First Nation May Be Able To Legally Block Kinder Morgan Pipeline

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First Nation May Be Able To Legally Block Kinder Morgan Pipeline



The Tsleil-Waututh First Nation has released an environmental assessment report that shows how risky the proposed tripling of the Kinder Morgan pipeline is for themselves and other Vancouver area residents. Furthermore, the stidy shows that Kinder Morgan has significantly underestimated the risk of a spill that is much greater than the English Bay oil spill last month. The First Nation's reserve is located less than two kilometres across Burrard Inlet from Kinder Morgan Canada’s Westridge oil tanker terminal. It plans to use the sudy to take legal action to prevent the pipeline from being completed.



Likelihood of an oil spill in Burrard Inlet over 50 years is 87 per cent, study claims ...

The 90-page assessment, released Tuesday by the 570-member Tsleil-Waututh First Nation of North Vancouver, includes scientific research that says Kinder Morgan has underestimated the environmental and public health risks of oil spills in Burrard Inlet.

“The assessment lays out the profound impacts of the project on Tsleil-Waututh title and rights, thus setting the stage for litigation that could delay or derail” the expansion, according to the analysis by six law professors, including the University of B.C.’s Gordon Christie. ...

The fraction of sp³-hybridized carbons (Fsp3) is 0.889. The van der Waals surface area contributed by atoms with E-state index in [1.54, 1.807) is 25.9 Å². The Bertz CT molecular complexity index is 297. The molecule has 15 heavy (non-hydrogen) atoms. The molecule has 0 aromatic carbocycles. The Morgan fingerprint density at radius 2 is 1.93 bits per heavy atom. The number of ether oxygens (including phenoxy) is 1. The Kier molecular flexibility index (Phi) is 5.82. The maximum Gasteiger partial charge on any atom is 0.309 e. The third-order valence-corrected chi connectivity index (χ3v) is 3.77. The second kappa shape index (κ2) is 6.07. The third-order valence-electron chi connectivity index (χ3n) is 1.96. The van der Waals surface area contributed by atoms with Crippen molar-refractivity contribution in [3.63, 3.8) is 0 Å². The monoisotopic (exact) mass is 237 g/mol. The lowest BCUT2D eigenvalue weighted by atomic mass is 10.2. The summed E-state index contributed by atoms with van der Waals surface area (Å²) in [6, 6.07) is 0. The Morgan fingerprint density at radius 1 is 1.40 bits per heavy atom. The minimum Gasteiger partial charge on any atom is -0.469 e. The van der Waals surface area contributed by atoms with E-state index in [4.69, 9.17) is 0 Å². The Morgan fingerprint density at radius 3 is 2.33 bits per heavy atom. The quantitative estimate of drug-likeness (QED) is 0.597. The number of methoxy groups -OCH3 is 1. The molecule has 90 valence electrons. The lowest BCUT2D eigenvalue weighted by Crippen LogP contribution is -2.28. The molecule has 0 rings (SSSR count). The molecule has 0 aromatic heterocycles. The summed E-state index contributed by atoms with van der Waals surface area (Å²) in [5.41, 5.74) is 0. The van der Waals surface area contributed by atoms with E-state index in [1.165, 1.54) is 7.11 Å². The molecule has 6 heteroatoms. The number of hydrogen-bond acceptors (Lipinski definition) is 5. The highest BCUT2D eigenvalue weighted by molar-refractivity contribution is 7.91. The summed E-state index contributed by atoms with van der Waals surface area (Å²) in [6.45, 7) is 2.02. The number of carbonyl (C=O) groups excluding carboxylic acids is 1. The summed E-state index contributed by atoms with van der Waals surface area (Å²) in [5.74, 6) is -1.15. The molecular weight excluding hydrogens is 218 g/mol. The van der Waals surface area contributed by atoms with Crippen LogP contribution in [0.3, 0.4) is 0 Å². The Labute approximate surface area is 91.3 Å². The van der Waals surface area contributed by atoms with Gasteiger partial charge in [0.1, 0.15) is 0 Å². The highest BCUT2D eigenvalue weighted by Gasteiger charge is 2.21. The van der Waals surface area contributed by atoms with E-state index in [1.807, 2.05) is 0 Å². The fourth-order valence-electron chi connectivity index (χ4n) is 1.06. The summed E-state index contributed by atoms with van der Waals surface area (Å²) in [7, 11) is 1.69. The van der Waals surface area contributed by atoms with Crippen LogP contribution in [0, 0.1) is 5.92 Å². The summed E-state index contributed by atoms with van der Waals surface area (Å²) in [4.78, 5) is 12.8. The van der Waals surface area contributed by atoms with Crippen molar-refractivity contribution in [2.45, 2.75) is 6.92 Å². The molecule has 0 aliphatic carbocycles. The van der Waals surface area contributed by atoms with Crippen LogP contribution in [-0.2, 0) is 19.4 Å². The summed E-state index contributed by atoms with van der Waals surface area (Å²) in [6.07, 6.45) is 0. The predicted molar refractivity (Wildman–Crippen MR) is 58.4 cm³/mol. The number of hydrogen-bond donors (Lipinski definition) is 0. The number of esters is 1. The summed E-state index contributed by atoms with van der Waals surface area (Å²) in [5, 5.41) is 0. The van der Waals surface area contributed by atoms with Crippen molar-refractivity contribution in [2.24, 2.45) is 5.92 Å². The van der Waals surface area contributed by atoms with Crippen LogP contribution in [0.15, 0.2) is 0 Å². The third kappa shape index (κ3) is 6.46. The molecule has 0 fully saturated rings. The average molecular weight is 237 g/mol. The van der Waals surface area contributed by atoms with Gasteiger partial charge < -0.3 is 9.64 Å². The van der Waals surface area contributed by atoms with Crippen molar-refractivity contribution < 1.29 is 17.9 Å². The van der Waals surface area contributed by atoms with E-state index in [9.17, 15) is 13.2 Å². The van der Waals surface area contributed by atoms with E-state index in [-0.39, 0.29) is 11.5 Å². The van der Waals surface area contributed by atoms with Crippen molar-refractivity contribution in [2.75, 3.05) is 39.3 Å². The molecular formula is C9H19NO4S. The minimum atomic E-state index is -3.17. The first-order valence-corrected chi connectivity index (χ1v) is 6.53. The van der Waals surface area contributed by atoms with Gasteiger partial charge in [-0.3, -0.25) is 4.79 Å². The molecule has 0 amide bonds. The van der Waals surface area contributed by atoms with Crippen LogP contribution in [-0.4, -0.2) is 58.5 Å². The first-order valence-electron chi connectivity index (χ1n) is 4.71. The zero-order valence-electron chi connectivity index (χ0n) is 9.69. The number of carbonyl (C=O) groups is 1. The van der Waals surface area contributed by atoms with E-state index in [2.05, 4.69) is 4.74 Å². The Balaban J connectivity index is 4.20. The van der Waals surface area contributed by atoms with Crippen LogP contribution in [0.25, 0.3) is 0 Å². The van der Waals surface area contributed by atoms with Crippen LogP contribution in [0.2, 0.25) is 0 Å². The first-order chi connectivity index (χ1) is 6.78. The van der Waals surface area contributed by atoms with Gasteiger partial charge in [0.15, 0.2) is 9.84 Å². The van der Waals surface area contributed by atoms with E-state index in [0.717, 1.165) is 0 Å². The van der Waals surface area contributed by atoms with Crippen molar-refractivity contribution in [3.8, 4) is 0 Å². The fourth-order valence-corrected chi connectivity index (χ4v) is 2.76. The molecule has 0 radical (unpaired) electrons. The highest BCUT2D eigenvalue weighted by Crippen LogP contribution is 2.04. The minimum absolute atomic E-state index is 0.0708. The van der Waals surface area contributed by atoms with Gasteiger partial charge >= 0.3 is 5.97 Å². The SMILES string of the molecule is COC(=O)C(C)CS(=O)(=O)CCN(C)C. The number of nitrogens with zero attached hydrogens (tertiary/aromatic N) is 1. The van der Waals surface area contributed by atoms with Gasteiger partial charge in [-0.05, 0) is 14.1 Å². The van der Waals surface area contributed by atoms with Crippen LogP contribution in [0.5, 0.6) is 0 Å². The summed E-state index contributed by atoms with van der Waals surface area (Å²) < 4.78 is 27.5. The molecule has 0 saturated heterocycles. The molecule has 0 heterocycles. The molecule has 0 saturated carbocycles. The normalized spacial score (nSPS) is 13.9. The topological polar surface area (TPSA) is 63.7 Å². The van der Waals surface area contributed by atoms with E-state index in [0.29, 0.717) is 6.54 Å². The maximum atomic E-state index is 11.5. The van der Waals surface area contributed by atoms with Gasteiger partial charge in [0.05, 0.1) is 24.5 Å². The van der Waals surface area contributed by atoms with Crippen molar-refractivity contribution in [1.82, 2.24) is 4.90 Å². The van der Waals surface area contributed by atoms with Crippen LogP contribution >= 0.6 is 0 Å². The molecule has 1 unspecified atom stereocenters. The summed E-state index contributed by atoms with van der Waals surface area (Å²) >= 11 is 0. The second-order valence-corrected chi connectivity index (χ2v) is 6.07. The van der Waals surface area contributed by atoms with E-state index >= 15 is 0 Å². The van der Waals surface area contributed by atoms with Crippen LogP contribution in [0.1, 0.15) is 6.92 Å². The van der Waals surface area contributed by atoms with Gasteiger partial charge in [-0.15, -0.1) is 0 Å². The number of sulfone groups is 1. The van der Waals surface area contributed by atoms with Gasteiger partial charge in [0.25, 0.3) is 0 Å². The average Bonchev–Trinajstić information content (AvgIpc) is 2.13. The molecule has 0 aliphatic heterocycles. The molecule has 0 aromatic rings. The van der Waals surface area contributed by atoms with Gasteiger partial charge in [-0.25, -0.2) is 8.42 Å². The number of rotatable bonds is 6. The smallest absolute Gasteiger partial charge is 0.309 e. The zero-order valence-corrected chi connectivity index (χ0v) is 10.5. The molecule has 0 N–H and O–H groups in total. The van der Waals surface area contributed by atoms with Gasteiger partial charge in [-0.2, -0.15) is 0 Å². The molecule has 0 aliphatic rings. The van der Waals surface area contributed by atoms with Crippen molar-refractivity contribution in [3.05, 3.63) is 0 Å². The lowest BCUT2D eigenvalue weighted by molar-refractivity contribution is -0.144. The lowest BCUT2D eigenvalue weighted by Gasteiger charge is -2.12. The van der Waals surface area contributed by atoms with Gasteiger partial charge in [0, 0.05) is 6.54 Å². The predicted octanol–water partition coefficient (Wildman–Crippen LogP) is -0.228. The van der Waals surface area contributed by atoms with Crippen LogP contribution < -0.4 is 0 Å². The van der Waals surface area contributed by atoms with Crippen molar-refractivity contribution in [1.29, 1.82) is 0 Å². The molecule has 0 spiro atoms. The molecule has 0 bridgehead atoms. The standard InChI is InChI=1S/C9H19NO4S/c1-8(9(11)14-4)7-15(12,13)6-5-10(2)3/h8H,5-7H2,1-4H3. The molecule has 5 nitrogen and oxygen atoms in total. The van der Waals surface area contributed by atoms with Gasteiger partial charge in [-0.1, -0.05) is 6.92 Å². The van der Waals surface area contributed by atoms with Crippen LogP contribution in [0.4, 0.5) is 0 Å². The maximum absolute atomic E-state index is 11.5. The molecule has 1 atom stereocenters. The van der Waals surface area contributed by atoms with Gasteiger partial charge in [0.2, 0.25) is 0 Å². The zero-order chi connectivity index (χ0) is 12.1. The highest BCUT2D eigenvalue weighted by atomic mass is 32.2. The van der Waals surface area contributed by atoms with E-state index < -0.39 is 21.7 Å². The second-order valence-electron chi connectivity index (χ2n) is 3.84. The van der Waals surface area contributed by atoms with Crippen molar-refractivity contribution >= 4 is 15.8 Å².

Levelton Consultants of Richmond warned that more than one million residents around Burrard Inlet “are at risk of acute health effects from toxic air emissions from a worst-case oil spill.”

Grand Chief Philip Stewart said the study by the Tseil-Waututh backs up the risks and he is “absolutely confident” the pipeline expansion won’t go ahead. “Indigenous people have been saying no for a very long time. Now we have more legal tools to fight and oppose these.”

Scott Smith, a lawyer for the Tsleil-Waututh, said it will be difficult for Kinder Morgan to proceed without consent of the First Nation given the recent Supreme Court decision.